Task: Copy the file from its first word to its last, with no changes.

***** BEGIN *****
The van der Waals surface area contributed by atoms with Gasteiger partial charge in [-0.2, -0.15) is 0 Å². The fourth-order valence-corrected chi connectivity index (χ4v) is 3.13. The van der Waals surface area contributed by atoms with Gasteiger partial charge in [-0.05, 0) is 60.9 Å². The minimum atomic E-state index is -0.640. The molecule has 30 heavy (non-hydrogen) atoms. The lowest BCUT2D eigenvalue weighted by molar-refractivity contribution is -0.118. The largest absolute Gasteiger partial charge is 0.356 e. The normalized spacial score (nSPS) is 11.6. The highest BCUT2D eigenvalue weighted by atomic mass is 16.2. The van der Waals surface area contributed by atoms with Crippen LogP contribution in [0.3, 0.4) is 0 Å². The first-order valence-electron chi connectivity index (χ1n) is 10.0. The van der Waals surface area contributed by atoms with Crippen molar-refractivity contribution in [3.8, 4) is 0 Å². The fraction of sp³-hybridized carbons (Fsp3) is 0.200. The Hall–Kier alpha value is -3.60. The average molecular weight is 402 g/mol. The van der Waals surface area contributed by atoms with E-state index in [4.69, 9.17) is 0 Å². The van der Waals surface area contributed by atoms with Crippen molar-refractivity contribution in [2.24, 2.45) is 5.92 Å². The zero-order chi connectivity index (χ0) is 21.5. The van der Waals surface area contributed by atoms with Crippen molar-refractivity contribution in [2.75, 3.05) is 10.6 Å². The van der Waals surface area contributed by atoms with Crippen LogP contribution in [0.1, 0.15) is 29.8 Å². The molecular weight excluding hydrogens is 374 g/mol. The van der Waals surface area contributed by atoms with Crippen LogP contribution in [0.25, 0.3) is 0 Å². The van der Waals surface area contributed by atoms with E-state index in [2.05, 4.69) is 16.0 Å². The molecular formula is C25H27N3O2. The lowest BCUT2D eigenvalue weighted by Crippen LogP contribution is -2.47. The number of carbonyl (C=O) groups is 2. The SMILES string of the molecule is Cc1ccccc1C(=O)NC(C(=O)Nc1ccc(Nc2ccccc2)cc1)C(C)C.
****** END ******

The van der Waals surface area contributed by atoms with Gasteiger partial charge in [-0.2, -0.15) is 0 Å². The fourth-order valence-corrected chi connectivity index (χ4v) is 3.13. The van der Waals surface area contributed by atoms with Gasteiger partial charge in [-0.05, 0) is 60.9 Å². The minimum atomic E-state index is -0.640. The molecule has 30 heavy (non-hydrogen) atoms. The lowest BCUT2D eigenvalue weighted by molar-refractivity contribution is -0.118. The largest absolute Gasteiger partial charge is 0.356 e. The normalized spacial score (nSPS) is 11.6. The highest BCUT2D eigenvalue weighted by atomic mass is 16.2. The van der Waals surface area contributed by atoms with Crippen LogP contribution in [0.3, 0.4) is 0 Å². The first-order valence-electron chi connectivity index (χ1n) is 10.0. The van der Waals surface area contributed by atoms with Crippen molar-refractivity contribution in [3.8, 4) is 0 Å². The fraction of sp³-hybridized carbons (Fsp3) is 0.200. The Hall–Kier alpha value is -3.60. The average molecular weight is 402 g/mol. The van der Waals surface area contributed by atoms with E-state index in [4.69, 9.17) is 0 Å². The van der Waals surface area contributed by atoms with Crippen molar-refractivity contribution in [2.24, 2.45) is 5.92 Å². The zero-order chi connectivity index (χ0) is 21.5. The van der Waals surface area contributed by atoms with Crippen molar-refractivity contribution in [2.75, 3.05) is 10.6 Å². The van der Waals surface area contributed by atoms with Crippen LogP contribution in [0.1, 0.15) is 29.8 Å². The molecular weight excluding hydrogens is 374 g/mol. The van der Waals surface area contributed by atoms with Crippen LogP contribution in [0.25, 0.3) is 0 Å². The van der Waals surface area contributed by atoms with E-state index in [2.05, 4.69) is 16.0 Å². The molecular formula is C25H27N3O2. The lowest BCUT2D eigenvalue weighted by Crippen LogP contribution is -2.47. The number of carbonyl (C=O) groups is 2. The SMILES string of the molecule is Cc1ccccc1C(=O)NC(C(=O)Nc1ccc(Nc2ccccc2)cc1)C(C)C.